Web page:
1) After some observation, one can find that for the n-th figure, the number is .

2) We use an and bn to denote the number of upward and downward triangles, respectively, in the n-th figure. The recursive formula is an = 3an - 1 + bn - 1 and bn = 3bn - 1 + an - 1. By substituting the formula of bn into the latter equation, we have an + 1 - 6an + 8an - 1 = 0. This type of recursive equation has a solution of pattern as an = Axn + Byn, where A, B are constants while x, y are the roots of equation z2 - 6z + 8 = 0 (I forget how to prove this but it is done in this way). Therefore, we have x = 2, y = 4 and thus a1 = 2A + 4B = 3 and a0 = A + B = 1, and one can compute the final result.

186D - Mushroom Scientists

This is a mathematical problem and we solve it by using Lagrange Multiplier method.

At first note that the optimal answer must satisfy x + y + z = S since if x + y + z < S, we can always increase x, y or z by S - (x + y + z) and we will obtain a better result.

According to Lagrange Multiplier method, we have

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. The left work is to implement partial derivative and solve the equation. The conclusion is that , , . If a = b = c = 0, the answer can be x = 0, y = 0, z = S.

186E - Clever Fat Rat

We can consider that all the oats in the first layer are sorted just in the given order, and when they fall down to the deeper layers, they still keep the same order. From this perspective, we can say that the first layer divides the given n oats into n segments, and the second layer divides then into n - 1 segments while the third layer divides them into n - 2 segments, and so on.

Based on the above arguments, we can use dp[i][j][l][r] to denote the maximum weight that can “appear” in layer i, scale j, if all the oats within the interval [l, r] fall into this scale (or segment). The recursive formula is dp[i][j][l][r] = maxm = l - 1, l, l + 1, ...r(dp[i - 1][j][l][m] + dp[i - 1][j + 1][m + 1][r]), but note that if dp[i][j][l][r] < w[i][j], then dp[i][j][l][r] should be set to zero. The reason is that as no oats can fall down further from this scale, it is equivalent to saying that there is no oat left in this scale.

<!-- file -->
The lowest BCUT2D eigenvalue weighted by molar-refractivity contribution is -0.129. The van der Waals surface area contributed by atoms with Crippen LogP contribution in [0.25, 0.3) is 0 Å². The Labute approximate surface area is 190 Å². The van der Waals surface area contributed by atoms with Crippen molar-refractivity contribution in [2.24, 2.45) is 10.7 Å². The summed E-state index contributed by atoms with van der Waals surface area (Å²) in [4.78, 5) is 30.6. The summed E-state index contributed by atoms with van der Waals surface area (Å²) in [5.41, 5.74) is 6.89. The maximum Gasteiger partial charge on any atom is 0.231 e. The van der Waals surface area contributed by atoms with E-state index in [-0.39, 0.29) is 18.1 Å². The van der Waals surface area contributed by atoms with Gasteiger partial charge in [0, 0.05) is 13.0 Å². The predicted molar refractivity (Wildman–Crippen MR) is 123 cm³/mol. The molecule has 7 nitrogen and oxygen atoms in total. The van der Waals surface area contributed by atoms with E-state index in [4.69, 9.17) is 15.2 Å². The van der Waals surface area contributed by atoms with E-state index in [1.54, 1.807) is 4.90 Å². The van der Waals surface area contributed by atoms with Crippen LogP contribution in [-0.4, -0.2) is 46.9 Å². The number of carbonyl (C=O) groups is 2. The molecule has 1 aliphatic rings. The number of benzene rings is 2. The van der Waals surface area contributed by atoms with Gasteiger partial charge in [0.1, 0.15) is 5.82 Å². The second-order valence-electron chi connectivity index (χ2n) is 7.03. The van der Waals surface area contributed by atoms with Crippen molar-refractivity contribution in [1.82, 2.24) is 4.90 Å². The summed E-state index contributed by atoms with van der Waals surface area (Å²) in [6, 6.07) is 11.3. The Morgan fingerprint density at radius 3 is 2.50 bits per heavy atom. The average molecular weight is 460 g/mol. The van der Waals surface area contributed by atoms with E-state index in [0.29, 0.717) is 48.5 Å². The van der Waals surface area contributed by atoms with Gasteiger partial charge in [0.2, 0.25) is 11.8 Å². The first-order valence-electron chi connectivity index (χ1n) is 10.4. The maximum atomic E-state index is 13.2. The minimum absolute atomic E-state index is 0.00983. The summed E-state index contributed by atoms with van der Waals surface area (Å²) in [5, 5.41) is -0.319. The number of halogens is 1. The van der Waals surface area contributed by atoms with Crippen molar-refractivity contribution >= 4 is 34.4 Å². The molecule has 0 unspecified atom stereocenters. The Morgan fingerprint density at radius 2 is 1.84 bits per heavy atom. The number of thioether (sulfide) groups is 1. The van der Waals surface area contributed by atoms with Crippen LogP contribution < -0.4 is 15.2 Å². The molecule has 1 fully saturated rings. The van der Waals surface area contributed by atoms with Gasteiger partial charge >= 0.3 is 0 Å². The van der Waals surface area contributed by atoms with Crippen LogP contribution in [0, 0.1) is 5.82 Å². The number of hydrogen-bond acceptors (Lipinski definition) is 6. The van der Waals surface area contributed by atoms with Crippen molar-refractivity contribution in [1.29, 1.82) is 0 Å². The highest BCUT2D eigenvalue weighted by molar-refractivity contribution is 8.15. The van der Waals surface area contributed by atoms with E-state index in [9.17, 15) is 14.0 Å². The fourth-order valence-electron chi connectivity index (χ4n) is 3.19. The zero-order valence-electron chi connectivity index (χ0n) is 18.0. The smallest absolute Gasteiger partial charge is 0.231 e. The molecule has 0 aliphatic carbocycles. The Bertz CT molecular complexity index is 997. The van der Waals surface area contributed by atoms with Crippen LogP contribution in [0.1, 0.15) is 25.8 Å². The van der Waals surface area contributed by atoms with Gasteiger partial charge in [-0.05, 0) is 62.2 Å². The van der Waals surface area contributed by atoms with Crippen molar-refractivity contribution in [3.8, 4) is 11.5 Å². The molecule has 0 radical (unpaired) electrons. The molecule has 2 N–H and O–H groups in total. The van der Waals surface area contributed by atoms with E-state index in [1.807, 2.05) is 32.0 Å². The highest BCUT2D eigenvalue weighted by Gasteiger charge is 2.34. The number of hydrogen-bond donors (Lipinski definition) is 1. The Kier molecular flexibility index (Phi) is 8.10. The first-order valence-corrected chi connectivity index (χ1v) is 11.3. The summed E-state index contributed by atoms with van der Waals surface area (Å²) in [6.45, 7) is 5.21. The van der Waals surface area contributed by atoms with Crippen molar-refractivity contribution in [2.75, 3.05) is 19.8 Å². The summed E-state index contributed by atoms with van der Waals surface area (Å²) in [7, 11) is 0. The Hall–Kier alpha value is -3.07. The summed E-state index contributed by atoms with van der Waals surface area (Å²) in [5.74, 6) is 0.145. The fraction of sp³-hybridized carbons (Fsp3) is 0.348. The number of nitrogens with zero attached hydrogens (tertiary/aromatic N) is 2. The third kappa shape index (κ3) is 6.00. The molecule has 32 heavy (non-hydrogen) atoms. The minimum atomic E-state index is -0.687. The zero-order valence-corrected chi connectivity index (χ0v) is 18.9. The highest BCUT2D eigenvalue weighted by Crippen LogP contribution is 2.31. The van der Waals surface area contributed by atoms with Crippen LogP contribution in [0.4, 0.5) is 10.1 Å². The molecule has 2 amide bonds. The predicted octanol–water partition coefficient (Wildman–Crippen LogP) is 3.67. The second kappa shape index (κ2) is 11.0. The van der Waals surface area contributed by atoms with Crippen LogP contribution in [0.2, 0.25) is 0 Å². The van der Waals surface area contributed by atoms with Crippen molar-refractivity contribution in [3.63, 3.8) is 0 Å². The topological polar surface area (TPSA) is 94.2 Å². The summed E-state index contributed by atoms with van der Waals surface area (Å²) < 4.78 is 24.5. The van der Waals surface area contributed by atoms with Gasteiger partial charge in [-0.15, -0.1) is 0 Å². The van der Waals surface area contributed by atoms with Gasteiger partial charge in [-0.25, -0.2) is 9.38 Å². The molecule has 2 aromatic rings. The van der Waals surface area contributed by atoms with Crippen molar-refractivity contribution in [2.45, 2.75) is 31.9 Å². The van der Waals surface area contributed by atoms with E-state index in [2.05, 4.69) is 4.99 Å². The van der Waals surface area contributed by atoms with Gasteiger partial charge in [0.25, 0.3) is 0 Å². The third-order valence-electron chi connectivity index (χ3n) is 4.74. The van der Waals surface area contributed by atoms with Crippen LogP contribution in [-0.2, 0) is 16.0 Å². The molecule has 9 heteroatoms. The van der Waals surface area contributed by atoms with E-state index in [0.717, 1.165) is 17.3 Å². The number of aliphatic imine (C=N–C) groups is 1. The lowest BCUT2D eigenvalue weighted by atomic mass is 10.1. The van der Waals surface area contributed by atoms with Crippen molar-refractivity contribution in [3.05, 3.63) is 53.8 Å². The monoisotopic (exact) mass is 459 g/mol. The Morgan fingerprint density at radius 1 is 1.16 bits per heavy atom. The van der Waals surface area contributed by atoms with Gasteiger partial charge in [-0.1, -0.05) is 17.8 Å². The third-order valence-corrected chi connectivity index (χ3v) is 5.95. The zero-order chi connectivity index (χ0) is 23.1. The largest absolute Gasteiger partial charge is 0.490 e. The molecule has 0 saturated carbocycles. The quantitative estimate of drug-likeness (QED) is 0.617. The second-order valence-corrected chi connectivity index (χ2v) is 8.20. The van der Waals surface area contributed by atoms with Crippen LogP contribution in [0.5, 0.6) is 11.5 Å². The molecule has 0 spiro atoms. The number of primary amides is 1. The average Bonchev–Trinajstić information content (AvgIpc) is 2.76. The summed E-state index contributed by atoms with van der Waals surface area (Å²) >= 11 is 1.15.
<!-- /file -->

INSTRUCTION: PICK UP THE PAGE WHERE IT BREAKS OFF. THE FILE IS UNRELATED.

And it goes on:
It seems that there is something wrong with the test case...

185D - Visit of the Great

I solve this problem based on tutorials.

We can prove that the common divisor of these terms is either 1 or 2 (the proof in tutorials is quite clear). But this does not work when p = 2. For p = 2, the answer is straightforward, since for odd k, k2l + 1 is even and their LCM must be even, which gives an answer 0, while for even k, k2l + 1 is odd and their LCM must be odd, giving an answer equal to 1. For the following arguments, we only focus on p > 2.

If k is an even number, then k2l + 1 is an odd integer and all the terms must be co-prime. Thus, the LCM is simply their product. When k is an odd number, k2l + 1 is even and thus their LCM is their product divided by 2r - l.

The left main issue is to compute the product, which can be represented as Q = (k2l + 1)(k2l + 1 + 1)(k2l + 2 + 1)...(k2r + 1), and (k2l - 1)Q = k2r + 1 + 1. Thus, , and we should compute the inverse of k2l - 1 based on module p. According to fermat's theorem, if 2l%(p - 1) = t and k is not a multiple of p, then k2l%p = kt%p. Nevertheless, even if k is a multiple of p, the result is also correct since kt%p still gives zero. After obtaining r = k2l - 1%p, we can calculate its inverse by using fermat's theorem again. Be careful that r might be zero (it has no inverse), and for this case, it means k2l ≡ 1modp, and thus k2l + 1 ≡ 1modp and for any j ≥ l, we have k2j ≡ 1modp. Therefore, the product is equal to 2r - l + 1%p.

Finally, I have to say that this is a really difficult and complicated mathematical problem, involving quite many details and corner cases.

By Tampere, 4 years ago, 182B - Vasya's Calendar

Straightforward implementation.

182C - Optimal Sum

Let us first try to find some “insight” to this problem. Suppose that the optimal set of positions at which we should reverse the sign of the integer, is (i1, i2, ..., im). One can observe that im - i1 ≤ len must hold, i.e., the leftmost and rightmost reversed positions must fall into some interval of length len. The reason is that there must exist one (maybe multiple) interval of length len that gives the optimal answer, and thus any reversed position that falls out of this interval makes no sense. Therefore, it is safe to modify k as k = min(k, len).

Another observation is that if we are going to reverse k signs, we will either reverse k negative integers or k positive integers. The reason is obvious since a positive integer and a negative integer “cancel” each other. Moreover, we must select the k integers with the maximum absolute values and reverse them.

Based on the above arguments, we can simply enumerate every interval of length len (like a sliding window), and try to obtain a larger value by reversing not more than k signs. For simplicity, we only consider reversing k maximum negative integers (“maximum” means maximum absolute value), since reversing k maximum positive integers is similar.